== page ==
The Good People

My school is filled with good people.

It’s filled with people who want to do good, and want to help, and want to go home at the end of the day thinking something positive about themselves. There are anti-homophobic posters on the walls, and there are people in offices that want to talk it out and warn you of things and everyone has their feet cemented to the floor and they do not kick.

The cement does not crack, and we all remain standing, frozen, never changing, never moving, just smiling.

Every position is filled, every space or necessity, the good people are there, the good people with their rose tinged glasses and their singsong voices. And they are not going anywhere. And I am angry with them, I am furious. It is not their fault, I am not in the position I am because they put me here, those good people; I am here because they do not kick at their cement boots. I am here because along the way we started thinking that better by comparison means the best we’re ever going to get.

There are children in India desperately learning under a bridge, there are children who do not learn at all, and I go to a middle class school, with middle class education, and I am miserable, and I am not grateful, and I am not willing to let this one slide. I exist with in a system that has a very hard time telling the different between manipulation and education, I exist within a system where it does not matter what I do, no matter how dramatic, things will not change, because voices do not matter. My voice doesn’t matter, the good people’s voices don’t matter, it doesn’t matter how right I am, I can be right all I like, I can be coherent and sensible and thoughtful and right, I will not have anymore control over my own body and where it goes than a fly has control over the sun.

I am a prisoner in my luxury and I drown in the mistakes of my peers.

And everyone is telling me that the system works, that I am a blip, a misinterpretation, that I am this rare thing that everyone is just a little too surprised to see and nobody changes an entire system for just one miserable girl. And that is how I know that something is wrong. Systems should not have to change for so little; they just need to budge just a little bit.

But you need permission for everything and nothing is negotiable.

So I am stuck because people do not run the system that I exist within. The good people with their cement boots and hopeful smiles and the students with their resentful glares and bored glances, and all I have ever wanted is for someone in power to speak to me like I have half a brain cell, because I’m either depressed just because I am for no other reason or I’m an attention seeker.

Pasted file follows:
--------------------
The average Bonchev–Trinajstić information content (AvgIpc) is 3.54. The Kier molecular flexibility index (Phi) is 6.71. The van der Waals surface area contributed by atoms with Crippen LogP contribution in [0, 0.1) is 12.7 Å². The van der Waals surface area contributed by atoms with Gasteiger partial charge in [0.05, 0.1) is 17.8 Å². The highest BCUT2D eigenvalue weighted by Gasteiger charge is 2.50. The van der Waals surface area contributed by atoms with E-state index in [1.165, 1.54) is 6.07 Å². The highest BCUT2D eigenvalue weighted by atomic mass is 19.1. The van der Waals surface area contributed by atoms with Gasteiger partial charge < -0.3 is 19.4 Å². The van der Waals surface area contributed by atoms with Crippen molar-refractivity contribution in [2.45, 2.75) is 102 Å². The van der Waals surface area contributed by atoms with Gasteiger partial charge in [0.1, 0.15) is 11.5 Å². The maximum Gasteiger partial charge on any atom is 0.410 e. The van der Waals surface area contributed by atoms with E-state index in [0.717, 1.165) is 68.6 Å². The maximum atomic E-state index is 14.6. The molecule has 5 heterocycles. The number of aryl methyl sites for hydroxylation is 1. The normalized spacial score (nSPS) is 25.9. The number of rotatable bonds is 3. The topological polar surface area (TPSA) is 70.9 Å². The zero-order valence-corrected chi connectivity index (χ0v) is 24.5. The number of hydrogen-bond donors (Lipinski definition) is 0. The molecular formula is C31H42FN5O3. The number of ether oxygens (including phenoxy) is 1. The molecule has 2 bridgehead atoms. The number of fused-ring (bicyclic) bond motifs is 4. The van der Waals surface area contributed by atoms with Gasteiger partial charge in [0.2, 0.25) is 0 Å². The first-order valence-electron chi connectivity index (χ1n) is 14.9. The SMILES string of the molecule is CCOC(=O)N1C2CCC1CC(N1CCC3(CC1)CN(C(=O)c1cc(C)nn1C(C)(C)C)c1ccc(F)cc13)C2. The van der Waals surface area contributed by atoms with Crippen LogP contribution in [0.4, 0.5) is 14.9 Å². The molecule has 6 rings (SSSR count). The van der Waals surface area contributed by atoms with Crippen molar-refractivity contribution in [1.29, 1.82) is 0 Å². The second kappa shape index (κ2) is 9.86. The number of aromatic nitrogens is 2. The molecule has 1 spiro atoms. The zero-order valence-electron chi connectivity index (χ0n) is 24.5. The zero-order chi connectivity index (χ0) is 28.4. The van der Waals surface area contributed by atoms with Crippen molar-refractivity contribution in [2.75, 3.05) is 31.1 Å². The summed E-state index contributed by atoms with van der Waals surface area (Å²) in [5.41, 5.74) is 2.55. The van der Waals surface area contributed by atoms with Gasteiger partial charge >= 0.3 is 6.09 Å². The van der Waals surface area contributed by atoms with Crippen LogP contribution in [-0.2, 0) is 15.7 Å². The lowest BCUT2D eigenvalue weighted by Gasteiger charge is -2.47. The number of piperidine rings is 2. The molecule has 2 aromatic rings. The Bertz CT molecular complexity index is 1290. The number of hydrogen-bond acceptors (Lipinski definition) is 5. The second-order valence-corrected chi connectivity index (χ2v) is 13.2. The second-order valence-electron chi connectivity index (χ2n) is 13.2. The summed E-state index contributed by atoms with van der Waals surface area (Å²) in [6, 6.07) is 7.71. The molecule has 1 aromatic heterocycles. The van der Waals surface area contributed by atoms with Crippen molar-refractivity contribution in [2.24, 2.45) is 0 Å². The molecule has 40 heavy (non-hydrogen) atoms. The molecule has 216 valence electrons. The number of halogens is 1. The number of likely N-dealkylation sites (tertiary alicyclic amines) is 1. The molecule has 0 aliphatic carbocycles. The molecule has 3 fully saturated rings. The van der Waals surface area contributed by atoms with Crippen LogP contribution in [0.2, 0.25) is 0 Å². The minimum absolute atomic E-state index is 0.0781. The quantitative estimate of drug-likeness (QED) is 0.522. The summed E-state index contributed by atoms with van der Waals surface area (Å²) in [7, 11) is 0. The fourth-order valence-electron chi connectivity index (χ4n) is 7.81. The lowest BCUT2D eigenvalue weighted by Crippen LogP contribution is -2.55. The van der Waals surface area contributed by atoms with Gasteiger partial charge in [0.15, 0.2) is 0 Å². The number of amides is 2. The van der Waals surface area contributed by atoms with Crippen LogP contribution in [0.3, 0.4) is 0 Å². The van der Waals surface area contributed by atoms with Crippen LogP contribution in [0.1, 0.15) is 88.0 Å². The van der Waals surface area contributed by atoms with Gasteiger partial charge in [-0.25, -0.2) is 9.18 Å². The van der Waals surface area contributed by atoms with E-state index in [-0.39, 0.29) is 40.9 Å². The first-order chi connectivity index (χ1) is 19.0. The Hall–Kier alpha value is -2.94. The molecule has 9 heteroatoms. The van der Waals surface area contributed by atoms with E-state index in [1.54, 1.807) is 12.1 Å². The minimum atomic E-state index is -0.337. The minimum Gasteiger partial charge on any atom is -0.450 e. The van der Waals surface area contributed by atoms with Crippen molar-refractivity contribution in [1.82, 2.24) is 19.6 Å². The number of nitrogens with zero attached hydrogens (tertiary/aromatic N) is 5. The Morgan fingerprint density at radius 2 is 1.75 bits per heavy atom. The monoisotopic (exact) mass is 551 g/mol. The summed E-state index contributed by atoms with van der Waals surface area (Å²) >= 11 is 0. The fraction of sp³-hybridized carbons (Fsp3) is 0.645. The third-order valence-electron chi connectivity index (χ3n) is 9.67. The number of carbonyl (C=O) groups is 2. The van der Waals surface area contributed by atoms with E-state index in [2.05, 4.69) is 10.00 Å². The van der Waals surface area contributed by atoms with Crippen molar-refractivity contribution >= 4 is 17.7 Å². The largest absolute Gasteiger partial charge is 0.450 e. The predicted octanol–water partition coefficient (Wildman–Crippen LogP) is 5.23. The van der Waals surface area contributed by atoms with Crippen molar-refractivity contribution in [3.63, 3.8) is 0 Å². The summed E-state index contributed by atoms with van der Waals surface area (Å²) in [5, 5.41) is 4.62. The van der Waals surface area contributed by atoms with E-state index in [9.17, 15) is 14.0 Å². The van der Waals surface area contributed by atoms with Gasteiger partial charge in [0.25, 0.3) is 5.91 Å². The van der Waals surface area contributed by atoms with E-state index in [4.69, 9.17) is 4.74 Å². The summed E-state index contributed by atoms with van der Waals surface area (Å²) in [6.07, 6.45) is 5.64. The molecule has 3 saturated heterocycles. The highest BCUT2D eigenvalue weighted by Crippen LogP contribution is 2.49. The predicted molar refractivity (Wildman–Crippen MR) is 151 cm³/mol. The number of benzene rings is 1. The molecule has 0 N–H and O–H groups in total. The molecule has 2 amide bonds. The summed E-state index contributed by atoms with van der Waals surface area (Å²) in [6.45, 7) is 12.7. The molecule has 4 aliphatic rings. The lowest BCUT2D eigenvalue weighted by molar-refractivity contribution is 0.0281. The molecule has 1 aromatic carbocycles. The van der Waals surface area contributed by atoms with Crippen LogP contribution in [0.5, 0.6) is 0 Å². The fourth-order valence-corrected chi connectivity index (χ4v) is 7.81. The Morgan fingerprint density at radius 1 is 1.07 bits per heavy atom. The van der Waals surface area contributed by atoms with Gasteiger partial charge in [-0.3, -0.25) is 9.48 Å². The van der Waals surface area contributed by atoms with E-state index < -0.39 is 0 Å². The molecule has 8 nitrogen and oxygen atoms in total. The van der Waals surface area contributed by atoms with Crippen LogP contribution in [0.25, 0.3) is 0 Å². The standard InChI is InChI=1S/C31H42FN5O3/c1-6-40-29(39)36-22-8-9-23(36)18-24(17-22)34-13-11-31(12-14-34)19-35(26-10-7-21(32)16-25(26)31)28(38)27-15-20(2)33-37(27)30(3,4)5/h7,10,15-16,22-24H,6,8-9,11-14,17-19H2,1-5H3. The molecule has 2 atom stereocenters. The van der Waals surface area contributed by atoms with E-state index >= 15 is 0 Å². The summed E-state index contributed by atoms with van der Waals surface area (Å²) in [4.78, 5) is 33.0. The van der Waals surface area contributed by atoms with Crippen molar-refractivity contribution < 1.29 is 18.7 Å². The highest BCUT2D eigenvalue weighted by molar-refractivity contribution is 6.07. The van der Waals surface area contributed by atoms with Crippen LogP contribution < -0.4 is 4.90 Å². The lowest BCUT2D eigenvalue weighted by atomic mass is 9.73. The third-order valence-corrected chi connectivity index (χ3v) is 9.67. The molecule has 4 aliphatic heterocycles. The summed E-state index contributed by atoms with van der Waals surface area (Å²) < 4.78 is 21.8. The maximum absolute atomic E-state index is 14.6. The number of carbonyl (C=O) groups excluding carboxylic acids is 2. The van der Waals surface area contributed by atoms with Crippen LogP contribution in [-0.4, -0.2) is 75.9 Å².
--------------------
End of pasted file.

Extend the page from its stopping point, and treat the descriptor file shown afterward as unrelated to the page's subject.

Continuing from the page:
And the good people do not act like good people.

Laws are put in for two reasons; the first is to keep people safe, and the second is to oppress. And the good people, the good people in my school, believe that they are gospel. And they are not. And I am choosing not to be certain because I’m not sure, I’m not sure that this is a reality I want to be in, I’m not sure that this was a good idea, I’m not sure that the system that has promised to take care of me for 900 more days is on my side.

Have you every felt like someone is trying to wrangle you even when you’re standing perfectly still? That’s how I feel. The educational system is snake wrangler set on a bunch of teenagers, and the teenagers are trying to fight back, because something is attacking them even though when they’re left alone for fifteen minutes and spoken to like they have a few IQ points to rub together they’re as sensible as everyone else.

If you treat anyone like an idiot their probably gonna get pissed and I’m pissed because every time I try to argue, nobody argues back.

Nobody will even argue with me, I am not even worth an argument, how sad is that? And I want someone to get angry, I want to be put in detention and suspended and all because if I’m not fighting, if I’m not being right as loud as I possibly can, I’m just sitting here, being sad.

And I am angry, and bored, and resentful, and repressed, and bored, and whatever is going on it sucks no matter how better it is than something else.

I want to study externally, and I want to be better, and speak like a real person, and I want to be able to get a tattoo, because this is my body and it cases my thoughts and my motives, and I am not faceless.

I am not faceless.

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It is not your Fault

In writing, the medical industry is a very cold place to be.

It’s just not very nice.